Mini-Buses Make Sense

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Mini-Buses Make Sense

Suburbans don't have enough room for everyone.

Suburbans don't have enough room for everyone.

Braxton Thompson

Suburbans don't have enough room for everyone.

Braxton Thompson

Braxton Thompson

Suburbans don't have enough room for everyone.

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I was recently told of an upcoming art trip and I would be able to go If there were enough seats. I was excited and could hardly wait, only to find out there was not enough room for me to go.

The only thing worse than finding this out was seeing my friends’ posts on “Snapchat” and “Instagram.”  This problem, like many others, could have easily been solved if the school had a minibus.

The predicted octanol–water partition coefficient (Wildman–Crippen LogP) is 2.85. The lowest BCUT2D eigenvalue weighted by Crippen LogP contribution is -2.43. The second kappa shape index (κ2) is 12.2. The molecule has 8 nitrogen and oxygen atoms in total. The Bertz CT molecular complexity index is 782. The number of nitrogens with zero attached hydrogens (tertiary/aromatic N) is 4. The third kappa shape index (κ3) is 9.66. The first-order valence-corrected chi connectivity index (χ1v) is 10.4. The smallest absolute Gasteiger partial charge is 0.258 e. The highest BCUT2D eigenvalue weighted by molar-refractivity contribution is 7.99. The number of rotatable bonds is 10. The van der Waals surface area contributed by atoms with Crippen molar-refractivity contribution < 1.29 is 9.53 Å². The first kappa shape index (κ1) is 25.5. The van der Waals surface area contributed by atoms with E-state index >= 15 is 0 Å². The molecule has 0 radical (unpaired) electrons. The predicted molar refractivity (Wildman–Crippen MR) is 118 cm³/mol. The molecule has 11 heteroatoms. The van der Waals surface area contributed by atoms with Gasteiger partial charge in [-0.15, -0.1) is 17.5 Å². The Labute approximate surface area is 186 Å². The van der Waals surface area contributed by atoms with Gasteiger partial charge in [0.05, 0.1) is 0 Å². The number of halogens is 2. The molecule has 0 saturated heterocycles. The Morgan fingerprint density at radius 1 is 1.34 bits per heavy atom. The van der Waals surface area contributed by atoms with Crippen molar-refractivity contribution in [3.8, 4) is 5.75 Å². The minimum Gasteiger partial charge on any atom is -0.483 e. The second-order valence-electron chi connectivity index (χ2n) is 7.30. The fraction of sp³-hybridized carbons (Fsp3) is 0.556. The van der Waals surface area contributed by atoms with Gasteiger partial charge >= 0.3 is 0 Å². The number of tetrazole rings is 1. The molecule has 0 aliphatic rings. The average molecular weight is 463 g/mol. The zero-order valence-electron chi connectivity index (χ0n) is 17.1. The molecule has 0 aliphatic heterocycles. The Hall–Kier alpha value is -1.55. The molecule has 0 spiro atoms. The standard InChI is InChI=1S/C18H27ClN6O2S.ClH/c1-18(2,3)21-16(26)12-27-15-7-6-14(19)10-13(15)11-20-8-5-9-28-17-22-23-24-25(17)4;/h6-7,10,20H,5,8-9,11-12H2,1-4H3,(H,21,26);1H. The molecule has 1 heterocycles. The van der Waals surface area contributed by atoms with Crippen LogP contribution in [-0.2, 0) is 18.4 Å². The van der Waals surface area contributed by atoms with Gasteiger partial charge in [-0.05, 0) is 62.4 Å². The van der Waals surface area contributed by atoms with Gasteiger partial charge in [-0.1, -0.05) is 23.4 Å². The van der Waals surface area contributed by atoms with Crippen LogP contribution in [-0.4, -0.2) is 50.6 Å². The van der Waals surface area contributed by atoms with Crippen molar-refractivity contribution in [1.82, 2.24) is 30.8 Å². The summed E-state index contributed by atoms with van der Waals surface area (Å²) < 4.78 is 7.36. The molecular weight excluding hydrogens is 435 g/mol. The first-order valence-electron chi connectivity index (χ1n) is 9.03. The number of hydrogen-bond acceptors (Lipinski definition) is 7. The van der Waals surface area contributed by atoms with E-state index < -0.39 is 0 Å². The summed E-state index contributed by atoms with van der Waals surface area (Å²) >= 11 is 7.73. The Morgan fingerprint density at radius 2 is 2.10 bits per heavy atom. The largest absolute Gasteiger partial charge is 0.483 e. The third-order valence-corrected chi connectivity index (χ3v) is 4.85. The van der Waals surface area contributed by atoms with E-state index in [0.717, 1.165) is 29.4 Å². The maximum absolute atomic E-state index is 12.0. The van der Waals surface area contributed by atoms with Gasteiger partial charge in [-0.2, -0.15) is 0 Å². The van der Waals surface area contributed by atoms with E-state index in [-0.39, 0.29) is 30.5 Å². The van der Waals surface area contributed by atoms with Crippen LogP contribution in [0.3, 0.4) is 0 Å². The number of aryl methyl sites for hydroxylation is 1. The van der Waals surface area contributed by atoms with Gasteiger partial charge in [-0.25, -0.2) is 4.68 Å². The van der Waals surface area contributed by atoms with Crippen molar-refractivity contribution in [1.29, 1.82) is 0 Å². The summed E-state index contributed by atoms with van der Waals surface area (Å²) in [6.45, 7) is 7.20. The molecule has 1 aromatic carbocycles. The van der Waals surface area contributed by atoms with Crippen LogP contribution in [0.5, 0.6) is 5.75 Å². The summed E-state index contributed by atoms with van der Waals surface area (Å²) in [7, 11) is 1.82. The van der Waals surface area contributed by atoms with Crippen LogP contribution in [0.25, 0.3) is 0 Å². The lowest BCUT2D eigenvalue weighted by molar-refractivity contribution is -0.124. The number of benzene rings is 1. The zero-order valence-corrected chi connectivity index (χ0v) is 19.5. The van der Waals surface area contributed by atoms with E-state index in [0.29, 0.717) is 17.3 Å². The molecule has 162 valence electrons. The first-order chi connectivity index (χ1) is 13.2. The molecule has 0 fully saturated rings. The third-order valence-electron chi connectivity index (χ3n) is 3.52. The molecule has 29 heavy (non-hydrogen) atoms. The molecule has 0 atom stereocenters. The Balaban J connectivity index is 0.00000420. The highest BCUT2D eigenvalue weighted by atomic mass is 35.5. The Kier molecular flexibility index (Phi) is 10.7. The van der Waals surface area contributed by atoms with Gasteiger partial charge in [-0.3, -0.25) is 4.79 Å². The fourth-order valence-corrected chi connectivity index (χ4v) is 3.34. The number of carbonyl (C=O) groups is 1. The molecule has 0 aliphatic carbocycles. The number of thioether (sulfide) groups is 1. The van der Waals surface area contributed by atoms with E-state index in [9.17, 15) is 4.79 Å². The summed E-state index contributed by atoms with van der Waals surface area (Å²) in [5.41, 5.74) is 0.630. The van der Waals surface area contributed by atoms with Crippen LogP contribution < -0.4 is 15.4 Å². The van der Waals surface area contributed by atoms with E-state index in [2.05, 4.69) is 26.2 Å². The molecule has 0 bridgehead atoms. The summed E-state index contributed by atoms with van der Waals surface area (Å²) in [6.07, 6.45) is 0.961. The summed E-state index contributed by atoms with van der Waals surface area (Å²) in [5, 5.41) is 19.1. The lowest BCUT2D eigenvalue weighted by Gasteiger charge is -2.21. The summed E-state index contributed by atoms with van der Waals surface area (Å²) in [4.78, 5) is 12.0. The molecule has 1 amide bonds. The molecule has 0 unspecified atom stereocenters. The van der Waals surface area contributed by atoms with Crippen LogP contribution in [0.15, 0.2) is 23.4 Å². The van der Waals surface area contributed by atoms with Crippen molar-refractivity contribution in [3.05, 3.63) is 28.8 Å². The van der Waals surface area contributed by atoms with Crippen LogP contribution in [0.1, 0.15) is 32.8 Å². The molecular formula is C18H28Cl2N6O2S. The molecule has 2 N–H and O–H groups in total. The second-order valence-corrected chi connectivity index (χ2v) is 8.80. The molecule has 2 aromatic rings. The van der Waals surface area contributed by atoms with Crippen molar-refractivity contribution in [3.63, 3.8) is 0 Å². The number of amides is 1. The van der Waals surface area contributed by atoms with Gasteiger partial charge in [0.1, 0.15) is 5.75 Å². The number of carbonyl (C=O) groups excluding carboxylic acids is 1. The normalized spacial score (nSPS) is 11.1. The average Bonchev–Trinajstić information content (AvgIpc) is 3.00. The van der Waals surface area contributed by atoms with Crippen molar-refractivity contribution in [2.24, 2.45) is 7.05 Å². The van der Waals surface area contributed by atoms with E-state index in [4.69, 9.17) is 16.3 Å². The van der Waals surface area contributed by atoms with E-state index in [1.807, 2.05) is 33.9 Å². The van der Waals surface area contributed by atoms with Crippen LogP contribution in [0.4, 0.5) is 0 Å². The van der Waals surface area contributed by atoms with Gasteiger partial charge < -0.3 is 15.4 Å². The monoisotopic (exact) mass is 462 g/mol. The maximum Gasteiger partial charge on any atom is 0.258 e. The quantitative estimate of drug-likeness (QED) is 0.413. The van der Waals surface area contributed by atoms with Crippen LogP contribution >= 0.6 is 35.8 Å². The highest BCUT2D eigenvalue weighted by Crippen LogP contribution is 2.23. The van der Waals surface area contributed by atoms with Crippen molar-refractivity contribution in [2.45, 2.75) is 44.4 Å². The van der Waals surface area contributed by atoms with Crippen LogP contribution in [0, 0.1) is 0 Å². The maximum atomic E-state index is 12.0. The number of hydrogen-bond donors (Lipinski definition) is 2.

Though many teachers would love to take a bus for their school trips, a lack of bus drivers makes this impossible. Most teachers can only take one suburban, which only holds seven or eight students. A minibus holds up sixteen. Having a minibus would also eliminate the problem of finding a bus driver. Anyone with a license issued before January 1, 1997, can drive one.

“I would totally drive a minibus. I end up having to leave students behind when we go to journalism workshops because I don’t have enough room in the Suburban,” Meridith Barney, Canton media advisor, said.

Mini-buses also offer safer rides due to dual rear wheels and steel cage construction. Dual rear wheels are important because it decreases rollover risk. The steel cage construction on a bus’s sidewalls helps protect passengers from injury in the event of an accident.

A Suburban costs around $50,800, while a minibus cost $59,950. That being said, a minibus can hold twice as many people.